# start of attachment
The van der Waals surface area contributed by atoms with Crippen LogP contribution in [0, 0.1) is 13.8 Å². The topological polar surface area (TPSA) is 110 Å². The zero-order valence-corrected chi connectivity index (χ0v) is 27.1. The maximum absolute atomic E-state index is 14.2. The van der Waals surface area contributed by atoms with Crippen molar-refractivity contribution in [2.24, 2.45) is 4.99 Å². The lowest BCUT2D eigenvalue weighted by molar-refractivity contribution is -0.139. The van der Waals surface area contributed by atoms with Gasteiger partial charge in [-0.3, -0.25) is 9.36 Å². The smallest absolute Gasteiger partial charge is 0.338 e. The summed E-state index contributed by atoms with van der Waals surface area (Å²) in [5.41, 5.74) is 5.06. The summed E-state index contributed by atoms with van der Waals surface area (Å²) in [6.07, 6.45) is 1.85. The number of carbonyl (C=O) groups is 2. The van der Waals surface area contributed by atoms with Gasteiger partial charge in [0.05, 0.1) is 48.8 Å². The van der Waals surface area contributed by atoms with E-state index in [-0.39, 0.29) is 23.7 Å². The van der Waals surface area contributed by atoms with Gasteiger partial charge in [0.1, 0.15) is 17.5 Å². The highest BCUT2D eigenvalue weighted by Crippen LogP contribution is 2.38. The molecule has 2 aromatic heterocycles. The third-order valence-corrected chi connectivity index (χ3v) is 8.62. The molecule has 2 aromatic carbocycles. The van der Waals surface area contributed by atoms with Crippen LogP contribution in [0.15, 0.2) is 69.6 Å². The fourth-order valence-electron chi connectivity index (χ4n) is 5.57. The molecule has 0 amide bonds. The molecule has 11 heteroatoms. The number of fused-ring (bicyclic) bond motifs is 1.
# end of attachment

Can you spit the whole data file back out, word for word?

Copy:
The van der Waals surface area contributed by atoms with Crippen LogP contribution in [0, 0.1) is 13.8 Å². The topological polar surface area (TPSA) is 110 Å². The zero-order valence-corrected chi connectivity index (χ0v) is 27.1. The maximum absolute atomic E-state index is 14.2. The van der Waals surface area contributed by atoms with Crippen molar-refractivity contribution in [2.24, 2.45) is 4.99 Å². The lowest BCUT2D eigenvalue weighted by molar-refractivity contribution is -0.139. The van der Waals surface area contributed by atoms with Gasteiger partial charge in [-0.3, -0.25) is 9.36 Å². The smallest absolute Gasteiger partial charge is 0.338 e. The summed E-state index contributed by atoms with van der Waals surface area (Å²) in [5.41, 5.74) is 5.06. The summed E-state index contributed by atoms with van der Waals surface area (Å²) in [6.07, 6.45) is 1.85. The number of carbonyl (C=O) groups is 2. The van der Waals surface area contributed by atoms with Gasteiger partial charge in [0.05, 0.1) is 48.8 Å². The van der Waals surface area contributed by atoms with E-state index in [-0.39, 0.29) is 23.7 Å². The van der Waals surface area contributed by atoms with Gasteiger partial charge in [0.1, 0.15) is 17.5 Å². The highest BCUT2D eigenvalue weighted by Crippen LogP contribution is 2.38. The molecule has 2 aromatic heterocycles. The third-order valence-corrected chi connectivity index (χ3v) is 8.62. The molecule has 2 aromatic carbocycles. The van der Waals surface area contributed by atoms with Crippen LogP contribution in [0.15, 0.2) is 69.6 Å². The fourth-order valence-electron chi connectivity index (χ4n) is 5.57. The molecule has 0 amide bonds. The molecule has 11 heteroatoms. The number of fused-ring (bicyclic) bond motifs is 1.